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Hic...hic...hiccups

Gerald W. Deas | 4/23/2012, 4:46 p.m.
The diaphragm (DI-a-fram) has become a household word for many women who use a very...
Halloween will make your child scream

The diaphragm (DI-a-fram) has become a household word for many women who use a very effective device to prevent pregnancies.

Women, remember that it does not prevent the transmission of sexually transmitted diseases such as gonorrhea (which can cause pelvic inflammatory disease), syphilis or the HIV virus, which causes AIDS.

However, there is another diaphragm that is found naturally in the body. It is a muscular apron that separates the abdominal cavity from the chest. It is in constant movement as we inhale oxygen and exhale carbon dioxide. This diaphragm is a complicated structure with an extensive nerve network.

If gas accumulates in the stomach or large bowel, the diaphragm is pushed up into the chest, making breathing difficult. If there is an infection in the lungs, the diaphragm can be pushed into the abdominal cavity, causing distension (bloating). If there is a defect or congenital false opening in the diaphragm, the stomach may sometimes slip up into the chest cavity (hiatal hernia), which may cause heartburn and discomfort.

When the diaphragm is irritated, a common condition known as "hiccups" occurs. Spontaneous and chronic hiccups cause much discomfort for many people. To control them, drugs such as Thorazine, Dilantin and other nerve-calming medications may be prescribed. Hiccups have been attacked by inhaling and exhaling into a brown paper bag. Why the bag must be brown, I'll never know. It is thought that the inhaled carbon dioxide, which builds up in the bag, causes the cessation of the hiccups.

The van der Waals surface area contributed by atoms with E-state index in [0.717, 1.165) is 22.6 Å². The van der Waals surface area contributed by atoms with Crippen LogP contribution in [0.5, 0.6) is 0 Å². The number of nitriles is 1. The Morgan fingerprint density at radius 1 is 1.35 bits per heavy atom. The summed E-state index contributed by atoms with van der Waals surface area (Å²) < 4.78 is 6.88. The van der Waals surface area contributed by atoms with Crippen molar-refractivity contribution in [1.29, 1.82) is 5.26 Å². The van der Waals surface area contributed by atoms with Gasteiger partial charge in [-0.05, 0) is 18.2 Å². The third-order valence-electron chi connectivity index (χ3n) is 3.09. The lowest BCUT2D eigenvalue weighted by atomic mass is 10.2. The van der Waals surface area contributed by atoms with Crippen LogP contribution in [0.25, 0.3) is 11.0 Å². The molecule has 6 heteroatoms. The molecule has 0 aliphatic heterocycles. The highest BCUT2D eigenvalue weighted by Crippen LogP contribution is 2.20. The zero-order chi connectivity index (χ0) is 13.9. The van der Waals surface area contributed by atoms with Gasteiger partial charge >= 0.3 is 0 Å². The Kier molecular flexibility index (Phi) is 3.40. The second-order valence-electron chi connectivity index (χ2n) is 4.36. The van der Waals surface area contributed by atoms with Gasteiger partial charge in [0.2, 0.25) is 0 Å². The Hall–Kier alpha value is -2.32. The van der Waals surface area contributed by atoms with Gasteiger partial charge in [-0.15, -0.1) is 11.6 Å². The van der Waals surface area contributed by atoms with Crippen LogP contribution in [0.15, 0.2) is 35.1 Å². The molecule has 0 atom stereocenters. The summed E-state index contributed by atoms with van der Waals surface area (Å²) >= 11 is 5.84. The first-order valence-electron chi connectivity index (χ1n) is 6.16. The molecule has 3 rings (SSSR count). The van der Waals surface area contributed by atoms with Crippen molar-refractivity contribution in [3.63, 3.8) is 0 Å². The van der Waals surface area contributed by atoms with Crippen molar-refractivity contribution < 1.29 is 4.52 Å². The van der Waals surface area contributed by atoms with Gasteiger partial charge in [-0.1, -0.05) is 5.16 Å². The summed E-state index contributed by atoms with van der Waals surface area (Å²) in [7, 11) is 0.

Another maneuver, drinking gulps of water while holding one's breath, is also a favorite remedy for this miserable condition. Patients have also been known to do headstands to quell hiccups. However, I do not prescribe this maneuver for alcoholics who have this characteristic symptom.

I was called during my practice to the home of a patient who had hiccups for a week. During this period, she was unable to eat, drink or sleep. Her physical condition showed that she was really suffering. She had tried all of the recommended remedies suggested by family and friends to no avail.

Reaching into my bag of tricks of old proven remedies, I suggested that she do the following. First, I told her to sit comfortably on the side of her bed with feet flat on the floor. She was then told to raise her arms above her head and stretch. While keeping her feet flat on the floor, she was told to take a deep breath and, while holding it, lean backwards until her back was on the bed, maintaining her arms in stretching position. After a few of these exercises, which stretch the diaphragm, the patient was finally relieved of her hiccups.